FARGO — Thai cooking is all about the nose. They say odors linger in the memory longer than any other sense. Perfumes stay in the mind forever. Curry, fish sauce and tamarind aren’t far behind.

Northern Thai brings with it a little of the odors, and flavors, of China along with other South Asian countries. Landlocked, you’ll find a little less shrimp, a little less fish, a bit more chicken, and a lot of pork.

A good introduction to this collection of cultures, all in a single box, is the pork-filled, wonton-like Gau Gee.

Appetizers are always a little hit and miss. They swell the menu a little at the front end the same way desserts do at the other. A little less crispy than they could have been, the Gau Gee at ThaiKota in Fargo still speaks well to this Asian Pacific fusion.

Gau Gee as an appetizer at ThaiKota. Eric Daeuber / Forum food critic
Gau Gee as an appetizer at ThaiKota. Eric Daeuber / Forum food critic

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For its comments on the metamorphosis of the dumpling in the Asian Pacific, and the very good chili peanut sauce that comes with it, it’s well worth the $6. I’ve always thought of it as something the Chinese brought to Hawaii first, but it shows up in a number of Asian Pacific places, too, and here in Fargo as well. It comes served with fresh cold-cut cucumber and cabbage.

For the full Northern Thai experience, apart from the ubiquitous Pad Thai, opt for the Kaeng Hung Leh ($12.99). Pork belly began showing up in Fargo on pizza a few years back when woodfired fans began demanding something a little different, but it has never showed up like this.

Kaeng Hung Leh at ThaiKota. Eric Daeuber / Forum food critic
Kaeng Hung Leh at ThaiKota. Eric Daeuber / Forum food critic

Kaeng Hung Leh is a complicated dish with more than a few versions you’ll find in Thai restaurants, but what sets this apart as coming from the kitchen of someone interested in doing this dish right is the ginger. A little sweet and a little sour, along with a different expression of those two flavors in the added garlic, makes this a different curry experience from its thicker and heavier curry cousins from elsewhere.

To try that, but to stay in the same corner of Asia — indeed, to stay in the north of Thailand — the yellow curry known as Khao Soi is a good choice. A little thinner than other yellow curries, it speaks to Thailand’s proximity to Myanmar.

The casual and simple interior of ThaiKota in Fargo. Eric Daeuber / Forum food critic
The casual and simple interior of ThaiKota in Fargo. Eric Daeuber / Forum food critic

Not interested in culinary country-hopping? The pan-Thai Pad Thai covers all of Thailand in a single dish. If you want to try the unambiguously Thai, this is the dish, with its noodles, egg, peanuts and that unmistakable breath of tamarind that brings that suggestion of the slightest sweet and sour flavors that pull all this cuisine together and hints at all of Southern Asia.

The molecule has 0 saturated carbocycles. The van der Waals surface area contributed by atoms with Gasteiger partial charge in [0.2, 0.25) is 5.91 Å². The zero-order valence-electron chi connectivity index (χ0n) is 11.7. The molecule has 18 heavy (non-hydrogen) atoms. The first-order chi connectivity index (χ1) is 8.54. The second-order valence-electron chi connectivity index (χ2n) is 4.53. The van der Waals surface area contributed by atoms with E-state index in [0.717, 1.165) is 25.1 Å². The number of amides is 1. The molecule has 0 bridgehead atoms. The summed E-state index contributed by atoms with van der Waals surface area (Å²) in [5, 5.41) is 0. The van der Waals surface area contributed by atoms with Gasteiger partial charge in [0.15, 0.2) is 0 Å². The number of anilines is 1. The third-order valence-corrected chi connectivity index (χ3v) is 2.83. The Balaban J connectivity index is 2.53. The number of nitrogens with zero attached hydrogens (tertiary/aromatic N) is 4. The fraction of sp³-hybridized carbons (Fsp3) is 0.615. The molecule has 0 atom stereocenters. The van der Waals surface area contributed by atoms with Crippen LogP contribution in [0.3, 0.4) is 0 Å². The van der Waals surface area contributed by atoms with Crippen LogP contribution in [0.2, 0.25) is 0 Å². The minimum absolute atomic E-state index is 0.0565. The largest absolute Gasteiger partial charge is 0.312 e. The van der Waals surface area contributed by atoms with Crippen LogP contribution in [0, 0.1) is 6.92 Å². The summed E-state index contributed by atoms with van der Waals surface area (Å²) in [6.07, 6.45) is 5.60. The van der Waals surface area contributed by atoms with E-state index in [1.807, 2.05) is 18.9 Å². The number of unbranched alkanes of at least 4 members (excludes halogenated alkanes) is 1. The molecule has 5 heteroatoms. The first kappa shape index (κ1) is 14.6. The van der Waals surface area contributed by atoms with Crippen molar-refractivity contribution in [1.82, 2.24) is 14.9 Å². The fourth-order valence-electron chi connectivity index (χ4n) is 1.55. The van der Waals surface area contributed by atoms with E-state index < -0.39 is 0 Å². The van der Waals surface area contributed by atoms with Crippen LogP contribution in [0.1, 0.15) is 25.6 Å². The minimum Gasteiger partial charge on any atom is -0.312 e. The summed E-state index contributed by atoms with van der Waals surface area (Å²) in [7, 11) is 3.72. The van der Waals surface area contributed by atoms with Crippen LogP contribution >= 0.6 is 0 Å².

There is a casualness to ThaiKota. It’s small and simple and does as much as it can with the small corner of a convenience gasoline station near downtown Fargo.

Pad Thai at ThaiKota. Eric Daeuber / Forum food critic
Pad Thai at ThaiKota. Eric Daeuber / Forum food critic

Most dishes are served at the counter in boxes that double as takeout containers so you can sit down and enjoy them on-site, or walk out the door in the new pandemic style of dining out. Service is friendly and a full explanation of everything on the menu is available, perhaps coming directly from the person who is cooking it.

Rolled ice cream at Tea & Crepe in downtown Fargo. Eric Daeuber / Forum food critic
Rolled ice cream at Tea & Crepe in downtown Fargo. Eric Daeuber / Forum food critic

ThaiKota does not have a dessert menu, but a few blocks away, Tea & Crepe can end your Thai experience with a dish of the distinctly 21st century Thai street food of rolled ice cream dressed with your choices from a near-endless list of fruits and candy. A nice way to end an evening of a uniquely international cuisine from Southeast Asia.

The counter at ThaiKota. Eric Daueber / Forum food critic
The counter at ThaiKota. Eric Daueber / Forum food critic

ThaiKota

Where: 1201 1st Ave. N., Fargo

Hours: 11 a.m. to 2 p.m. and 4-8 p.m. Monday to Saturday

Phone: 701-212-4851

Online: https://www.thaikota.com/

Ratings (out of 4)

Food: 3 stars

Service: 4 stars

Ambiance: 2 stars

Eric Daeuber is an instructor at Minnesota State Community and Technical College. Readers can reach him at food@daeuber.com.